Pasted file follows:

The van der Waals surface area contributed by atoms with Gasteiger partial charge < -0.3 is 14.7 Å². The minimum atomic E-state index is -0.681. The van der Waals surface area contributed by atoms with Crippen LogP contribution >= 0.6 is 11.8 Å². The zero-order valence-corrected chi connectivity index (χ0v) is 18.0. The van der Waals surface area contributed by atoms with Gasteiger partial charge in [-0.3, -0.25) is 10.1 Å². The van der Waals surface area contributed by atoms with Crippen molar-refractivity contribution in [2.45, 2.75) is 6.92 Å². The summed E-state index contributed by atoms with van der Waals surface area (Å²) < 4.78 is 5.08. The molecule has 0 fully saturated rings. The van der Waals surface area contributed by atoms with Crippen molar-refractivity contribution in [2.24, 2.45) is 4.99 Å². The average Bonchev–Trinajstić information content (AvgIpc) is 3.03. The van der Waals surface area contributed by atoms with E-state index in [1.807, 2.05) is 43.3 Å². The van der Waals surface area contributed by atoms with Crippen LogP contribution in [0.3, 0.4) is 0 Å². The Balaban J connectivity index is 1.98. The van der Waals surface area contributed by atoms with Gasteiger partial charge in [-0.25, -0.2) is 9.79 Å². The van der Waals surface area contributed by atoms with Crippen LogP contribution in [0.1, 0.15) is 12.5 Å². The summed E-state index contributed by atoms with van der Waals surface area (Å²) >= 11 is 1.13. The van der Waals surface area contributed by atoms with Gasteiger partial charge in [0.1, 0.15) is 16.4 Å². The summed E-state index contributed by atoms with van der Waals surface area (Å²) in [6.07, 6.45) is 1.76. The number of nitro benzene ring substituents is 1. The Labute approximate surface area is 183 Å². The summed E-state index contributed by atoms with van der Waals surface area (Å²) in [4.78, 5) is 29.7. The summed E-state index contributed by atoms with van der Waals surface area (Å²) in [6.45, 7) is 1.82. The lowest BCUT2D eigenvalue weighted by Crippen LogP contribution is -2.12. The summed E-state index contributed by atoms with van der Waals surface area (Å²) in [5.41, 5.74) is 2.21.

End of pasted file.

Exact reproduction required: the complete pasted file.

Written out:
The van der Waals surface area contributed by atoms with Gasteiger partial charge < -0.3 is 14.7 Å². The minimum atomic E-state index is -0.681. The van der Waals surface area contributed by atoms with Crippen LogP contribution >= 0.6 is 11.8 Å². The zero-order valence-corrected chi connectivity index (χ0v) is 18.0. The van der Waals surface area contributed by atoms with Gasteiger partial charge in [-0.3, -0.25) is 10.1 Å². The van der Waals surface area contributed by atoms with Crippen molar-refractivity contribution in [2.45, 2.75) is 6.92 Å². The summed E-state index contributed by atoms with van der Waals surface area (Å²) < 4.78 is 5.08. The molecule has 0 fully saturated rings. The van der Waals surface area contributed by atoms with Crippen molar-refractivity contribution in [2.24, 2.45) is 4.99 Å². The average Bonchev–Trinajstić information content (AvgIpc) is 3.03. The van der Waals surface area contributed by atoms with E-state index in [1.807, 2.05) is 43.3 Å². The van der Waals surface area contributed by atoms with Crippen LogP contribution in [0.3, 0.4) is 0 Å². The Balaban J connectivity index is 1.98. The van der Waals surface area contributed by atoms with Gasteiger partial charge in [-0.25, -0.2) is 9.79 Å². The van der Waals surface area contributed by atoms with Crippen LogP contribution in [0.1, 0.15) is 12.5 Å². The summed E-state index contributed by atoms with van der Waals surface area (Å²) >= 11 is 1.13. The van der Waals surface area contributed by atoms with Gasteiger partial charge in [0.1, 0.15) is 16.4 Å². The summed E-state index contributed by atoms with van der Waals surface area (Å²) in [6.07, 6.45) is 1.76. The number of nitro benzene ring substituents is 1. The Labute approximate surface area is 183 Å². The summed E-state index contributed by atoms with van der Waals surface area (Å²) in [4.78, 5) is 29.7. The summed E-state index contributed by atoms with van der Waals surface area (Å²) in [6.45, 7) is 1.82. The lowest BCUT2D eigenvalue weighted by Crippen LogP contribution is -2.12. The summed E-state index contributed by atoms with van der Waals surface area (Å²) in [5.41, 5.74) is 2.21.